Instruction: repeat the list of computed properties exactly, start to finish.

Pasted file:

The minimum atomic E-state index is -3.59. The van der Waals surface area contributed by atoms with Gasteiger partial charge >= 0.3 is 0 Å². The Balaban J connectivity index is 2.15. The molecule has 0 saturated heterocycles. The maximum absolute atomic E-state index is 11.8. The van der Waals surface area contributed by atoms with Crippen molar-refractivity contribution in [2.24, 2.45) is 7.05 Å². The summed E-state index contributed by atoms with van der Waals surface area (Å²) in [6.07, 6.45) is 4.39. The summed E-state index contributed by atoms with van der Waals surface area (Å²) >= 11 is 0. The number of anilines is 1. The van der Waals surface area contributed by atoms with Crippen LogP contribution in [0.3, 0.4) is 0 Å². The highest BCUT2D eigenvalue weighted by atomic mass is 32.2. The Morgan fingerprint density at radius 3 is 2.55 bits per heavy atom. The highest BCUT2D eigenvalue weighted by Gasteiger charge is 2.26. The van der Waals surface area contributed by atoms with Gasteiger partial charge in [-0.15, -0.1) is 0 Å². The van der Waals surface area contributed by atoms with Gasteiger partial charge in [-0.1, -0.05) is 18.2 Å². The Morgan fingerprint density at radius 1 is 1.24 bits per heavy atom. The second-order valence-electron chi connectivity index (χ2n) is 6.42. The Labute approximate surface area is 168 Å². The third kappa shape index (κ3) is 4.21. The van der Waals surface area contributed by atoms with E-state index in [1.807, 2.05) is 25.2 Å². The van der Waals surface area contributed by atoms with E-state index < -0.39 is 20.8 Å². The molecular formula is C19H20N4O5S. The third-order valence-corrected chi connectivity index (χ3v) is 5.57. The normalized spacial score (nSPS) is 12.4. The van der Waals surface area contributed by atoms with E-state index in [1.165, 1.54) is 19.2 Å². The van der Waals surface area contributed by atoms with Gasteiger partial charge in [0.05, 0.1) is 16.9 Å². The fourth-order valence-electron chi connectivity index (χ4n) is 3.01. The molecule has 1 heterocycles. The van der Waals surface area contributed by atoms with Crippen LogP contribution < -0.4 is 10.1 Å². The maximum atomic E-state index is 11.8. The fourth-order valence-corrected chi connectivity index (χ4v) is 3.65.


The minimum atomic E-state index is -3.59. The van der Waals surface area contributed by atoms with Gasteiger partial charge >= 0.3 is 0 Å². The Balaban J connectivity index is 2.15. The molecule has 0 saturated heterocycles. The maximum absolute atomic E-state index is 11.8. The van der Waals surface area contributed by atoms with Crippen molar-refractivity contribution in [2.24, 2.45) is 7.05 Å². The summed E-state index contributed by atoms with van der Waals surface area (Å²) in [6.07, 6.45) is 4.39. The summed E-state index contributed by atoms with van der Waals surface area (Å²) >= 11 is 0. The number of anilines is 1. The van der Waals surface area contributed by atoms with Crippen LogP contribution in [0.3, 0.4) is 0 Å². The highest BCUT2D eigenvalue weighted by atomic mass is 32.2. The Morgan fingerprint density at radius 3 is 2.55 bits per heavy atom. The highest BCUT2D eigenvalue weighted by Gasteiger charge is 2.26. The van der Waals surface area contributed by atoms with Gasteiger partial charge in [-0.15, -0.1) is 0 Å². The van der Waals surface area contributed by atoms with Gasteiger partial charge in [-0.1, -0.05) is 18.2 Å². The Morgan fingerprint density at radius 1 is 1.24 bits per heavy atom. The second-order valence-electron chi connectivity index (χ2n) is 6.42. The Labute approximate surface area is 168 Å². The third kappa shape index (κ3) is 4.21. The van der Waals surface area contributed by atoms with E-state index in [1.807, 2.05) is 25.2 Å². The van der Waals surface area contributed by atoms with E-state index < -0.39 is 20.8 Å². The molecular formula is C19H20N4O5S. The third-order valence-corrected chi connectivity index (χ3v) is 5.57. The normalized spacial score (nSPS) is 12.4. The van der Waals surface area contributed by atoms with E-state index in [1.165, 1.54) is 19.2 Å². The van der Waals surface area contributed by atoms with Gasteiger partial charge in [0.05, 0.1) is 16.9 Å². The fourth-order valence-electron chi connectivity index (χ4n) is 3.01. The molecule has 1 heterocycles. The van der Waals surface area contributed by atoms with Crippen LogP contribution < -0.4 is 10.1 Å². The maximum atomic E-state index is 11.8. The fourth-order valence-corrected chi connectivity index (χ4v) is 3.65.